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Brands on social

Today’s marketers are understandably frustrated by how difficult it can be to gain traction on social media. Your company may have spent significant amounts of time and money building up your follower counts, only to have algorithms change, causing your organic reach to plummet. But the main secret to overcoming the limits of organic reach isn’t to outsmart an algorithm, blindly sink money into ads and high-priced influencers, or use bots to be in more places at once.

Instead, the secret to social media success today is to act more like a human and less like a brand. Until you adopt that mindset and incorporate it throughout your social media marketing – including any advertising or collaboration you may want to do with an influencer – you won’t get very far.

Why being human matters

In today’s crowded social media landscape, brands aren’t just competing with other brands; they’re competing with real people. And these real people, like social media users’ friends and celebrities, tend to be a lot more engaging than a brand post that sounds like an ad.

Think about it: if you’re browsing Facebook or Twitter in your personal time, are you there to see what brands are selling, or are you there to see your friends’ pictures, read about pop culture, etc? If you’re not posting something that you would find interesting personally, odds are everyone else will scroll right past your content.

Even on a professional network like LinkedIn, posts about challenges that individuals face at work or examples of great leadership tend to get far more attention than a post about a new product launch. People are on LinkedIn to boost their own careers, not to learn about your company’s offerings.

That’s not to say you can’t be successful as a brand on social media, but you need to showcase the human side, such as sharing behind-the-scenes looks at what it’s like to work at your company, highlighting fun customer stories or even simply communicating with a tone that resembles how people talk conversationally. Doing so helps you stand a better chance of capturing your audience’s attention, as you’re fulfilling the social aspect of social media, which is what drives people to use these networks.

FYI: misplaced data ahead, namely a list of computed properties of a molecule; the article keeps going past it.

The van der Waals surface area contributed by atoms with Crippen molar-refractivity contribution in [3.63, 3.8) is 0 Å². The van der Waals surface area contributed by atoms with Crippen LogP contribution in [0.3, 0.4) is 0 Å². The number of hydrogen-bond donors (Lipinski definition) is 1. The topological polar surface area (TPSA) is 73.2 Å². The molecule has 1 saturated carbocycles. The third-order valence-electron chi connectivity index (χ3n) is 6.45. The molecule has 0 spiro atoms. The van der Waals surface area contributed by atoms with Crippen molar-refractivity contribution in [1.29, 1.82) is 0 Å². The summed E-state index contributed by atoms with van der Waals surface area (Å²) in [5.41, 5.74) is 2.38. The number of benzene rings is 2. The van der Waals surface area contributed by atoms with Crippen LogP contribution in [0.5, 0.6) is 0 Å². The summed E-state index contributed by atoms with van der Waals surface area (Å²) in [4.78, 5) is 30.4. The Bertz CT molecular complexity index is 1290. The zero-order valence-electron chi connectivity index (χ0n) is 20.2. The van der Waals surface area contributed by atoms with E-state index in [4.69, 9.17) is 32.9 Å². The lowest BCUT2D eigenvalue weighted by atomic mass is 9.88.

Focus on being entertaining or informative

As you work to adapt your tone to be more human, focus on making your posts either entertaining or informative, not salesy.

For example, with my own company, if I were to just post about the services my agency offers or send out links telling people to buy my book, I wouldn’t get very far. Instead, I share personal struggles about being an entrepreneur, pictures of my travels around the country for work, and advice for other aspiring entrepreneurs and marketers. In turn, that naturally drives people to contact me about my agency’s services, book me as a speaker or buy my book.

This strategy of being either entertaining or informative can work for any type of business. Whether you’re a large consumer-focused company like Wendy’s – a brand that isn’t afraid to write snarky posts about competitors to entertain its audience – or a small B2B brand that can share tips that help your customers perform their jobs better, the opportunities for social media success exist across the board.

Being human also means not getting caught up in vanity metrics like how many followers you have, but instead focusing on the quality of your online interactions. Just as it’s more meaningful to have a few close friendships than dozens of acquaintances, it’s more beneficial to your business to form strong relationships with a few customers online who can then further spread the word about your brand in their own circles, rather than blasting out content to a large audience where no one’s paying attention.

Written by Carlos Gil, author of The End of Marketing

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